(ROTTERDAM, Netherlands) -- Implantable heart defibrillators save lives, but there are risks associated with them. A new type of defibrillator that's less invasive, however, may help reduce some of those risks without compromising efficiency.
Implantable Cardioverter Defibrillators, or ICDs, work by detecting and correcting abnormal heart rhythms that can lead to heart attack or death. The sensor part of the defibrillator is placed directly in the heart. Serious problems could develop if it breaks, gets dislodged or causes an infection.
But the new ICD, or S-ICD, is implanted just under the skin instead of the heart.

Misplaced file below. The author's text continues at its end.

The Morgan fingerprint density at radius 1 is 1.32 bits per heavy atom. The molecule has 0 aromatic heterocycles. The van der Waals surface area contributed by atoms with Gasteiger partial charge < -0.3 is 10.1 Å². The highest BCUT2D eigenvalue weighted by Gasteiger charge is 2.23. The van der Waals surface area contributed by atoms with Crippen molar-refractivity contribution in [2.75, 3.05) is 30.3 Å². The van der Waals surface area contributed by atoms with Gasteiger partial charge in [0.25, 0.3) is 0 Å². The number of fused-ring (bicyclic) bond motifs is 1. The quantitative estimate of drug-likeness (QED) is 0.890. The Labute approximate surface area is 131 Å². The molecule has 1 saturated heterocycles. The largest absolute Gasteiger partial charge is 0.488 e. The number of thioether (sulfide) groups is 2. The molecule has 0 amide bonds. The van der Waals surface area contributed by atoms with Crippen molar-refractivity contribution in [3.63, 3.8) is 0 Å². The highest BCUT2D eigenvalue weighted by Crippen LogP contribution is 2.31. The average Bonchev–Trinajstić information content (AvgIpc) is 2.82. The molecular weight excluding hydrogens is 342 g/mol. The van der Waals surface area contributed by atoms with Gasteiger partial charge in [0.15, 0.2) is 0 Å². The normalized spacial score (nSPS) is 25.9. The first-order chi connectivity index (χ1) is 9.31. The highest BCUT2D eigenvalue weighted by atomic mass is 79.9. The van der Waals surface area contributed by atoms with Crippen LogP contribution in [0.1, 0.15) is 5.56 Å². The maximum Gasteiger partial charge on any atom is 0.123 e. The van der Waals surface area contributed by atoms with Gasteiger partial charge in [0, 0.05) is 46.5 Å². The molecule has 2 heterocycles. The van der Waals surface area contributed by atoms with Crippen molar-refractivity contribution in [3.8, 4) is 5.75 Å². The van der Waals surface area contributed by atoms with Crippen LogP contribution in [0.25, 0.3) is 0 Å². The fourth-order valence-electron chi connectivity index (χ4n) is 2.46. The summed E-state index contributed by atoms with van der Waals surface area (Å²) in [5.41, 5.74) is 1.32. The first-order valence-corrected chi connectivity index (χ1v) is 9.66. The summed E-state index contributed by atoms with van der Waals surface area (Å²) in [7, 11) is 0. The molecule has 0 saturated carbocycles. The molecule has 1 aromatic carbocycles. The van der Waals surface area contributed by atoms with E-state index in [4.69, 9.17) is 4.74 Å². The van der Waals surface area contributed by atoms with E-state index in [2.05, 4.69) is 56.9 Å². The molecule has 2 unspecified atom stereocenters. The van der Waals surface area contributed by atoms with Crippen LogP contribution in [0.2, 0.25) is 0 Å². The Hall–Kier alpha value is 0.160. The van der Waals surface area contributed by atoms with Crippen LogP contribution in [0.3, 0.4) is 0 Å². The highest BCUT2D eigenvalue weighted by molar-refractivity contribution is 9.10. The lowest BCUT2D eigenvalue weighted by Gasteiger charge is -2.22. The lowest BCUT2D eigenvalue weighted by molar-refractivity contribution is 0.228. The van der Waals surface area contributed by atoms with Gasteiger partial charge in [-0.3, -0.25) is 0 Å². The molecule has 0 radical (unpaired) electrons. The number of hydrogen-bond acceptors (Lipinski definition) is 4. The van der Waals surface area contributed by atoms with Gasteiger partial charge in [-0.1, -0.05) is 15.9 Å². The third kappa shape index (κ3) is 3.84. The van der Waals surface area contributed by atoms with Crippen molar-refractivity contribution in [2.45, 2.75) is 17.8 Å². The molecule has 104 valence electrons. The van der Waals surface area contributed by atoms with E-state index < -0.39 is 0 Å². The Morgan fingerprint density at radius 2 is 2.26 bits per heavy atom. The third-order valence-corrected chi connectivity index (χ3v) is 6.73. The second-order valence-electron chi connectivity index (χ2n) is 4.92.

According to a report presented at an international meeting of the Heart Rhythm Society, the new device performed with 100-percent accuracy.
Researchers in the Netherlands studied 98 patients over a nine-month period. The ICD under the skin never failed to detect and correct abnormal heart rhythms during the trial.
The new ICD is already in use in Europe, but not in the United States. If approved by the FDA, the device could have a profound impact on heart patients, especially in cases where several members of a single family suffer congenital heart conditions.
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